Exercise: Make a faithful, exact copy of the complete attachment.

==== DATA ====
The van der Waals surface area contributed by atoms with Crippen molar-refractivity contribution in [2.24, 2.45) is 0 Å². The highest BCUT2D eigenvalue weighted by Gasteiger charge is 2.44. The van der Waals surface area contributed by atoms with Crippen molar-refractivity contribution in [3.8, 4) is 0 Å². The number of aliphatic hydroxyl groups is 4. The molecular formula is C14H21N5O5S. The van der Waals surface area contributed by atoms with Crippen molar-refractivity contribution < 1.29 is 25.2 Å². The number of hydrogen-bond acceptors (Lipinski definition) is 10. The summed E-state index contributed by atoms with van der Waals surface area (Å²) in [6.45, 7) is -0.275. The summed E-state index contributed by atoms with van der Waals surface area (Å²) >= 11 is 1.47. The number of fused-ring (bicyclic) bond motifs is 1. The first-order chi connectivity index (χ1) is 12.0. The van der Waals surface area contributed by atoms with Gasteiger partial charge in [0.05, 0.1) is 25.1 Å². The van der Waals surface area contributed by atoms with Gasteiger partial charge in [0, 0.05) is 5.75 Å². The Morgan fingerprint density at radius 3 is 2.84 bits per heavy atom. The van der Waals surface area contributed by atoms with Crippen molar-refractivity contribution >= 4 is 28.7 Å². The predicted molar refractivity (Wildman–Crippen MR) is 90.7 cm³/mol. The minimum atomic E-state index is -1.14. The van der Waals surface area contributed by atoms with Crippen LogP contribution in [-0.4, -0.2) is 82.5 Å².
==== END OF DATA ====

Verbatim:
The van der Waals surface area contributed by atoms with Crippen molar-refractivity contribution in [2.24, 2.45) is 0 Å². The highest BCUT2D eigenvalue weighted by Gasteiger charge is 2.44. The van der Waals surface area contributed by atoms with Crippen molar-refractivity contribution in [3.8, 4) is 0 Å². The number of aliphatic hydroxyl groups is 4. The molecular formula is C14H21N5O5S. The van der Waals surface area contributed by atoms with Crippen molar-refractivity contribution < 1.29 is 25.2 Å². The number of hydrogen-bond acceptors (Lipinski definition) is 10. The summed E-state index contributed by atoms with van der Waals surface area (Å²) in [6.45, 7) is -0.275. The summed E-state index contributed by atoms with van der Waals surface area (Å²) >= 11 is 1.47. The number of fused-ring (bicyclic) bond motifs is 1. The first-order chi connectivity index (χ1) is 12.0. The van der Waals surface area contributed by atoms with Gasteiger partial charge in [0.05, 0.1) is 25.1 Å². The van der Waals surface area contributed by atoms with Gasteiger partial charge in [0, 0.05) is 5.75 Å². The Morgan fingerprint density at radius 3 is 2.84 bits per heavy atom. The van der Waals surface area contributed by atoms with Crippen molar-refractivity contribution >= 4 is 28.7 Å². The predicted molar refractivity (Wildman–Crippen MR) is 90.7 cm³/mol. The minimum atomic E-state index is -1.14. The van der Waals surface area contributed by atoms with Crippen LogP contribution in [-0.4, -0.2) is 82.5 Å².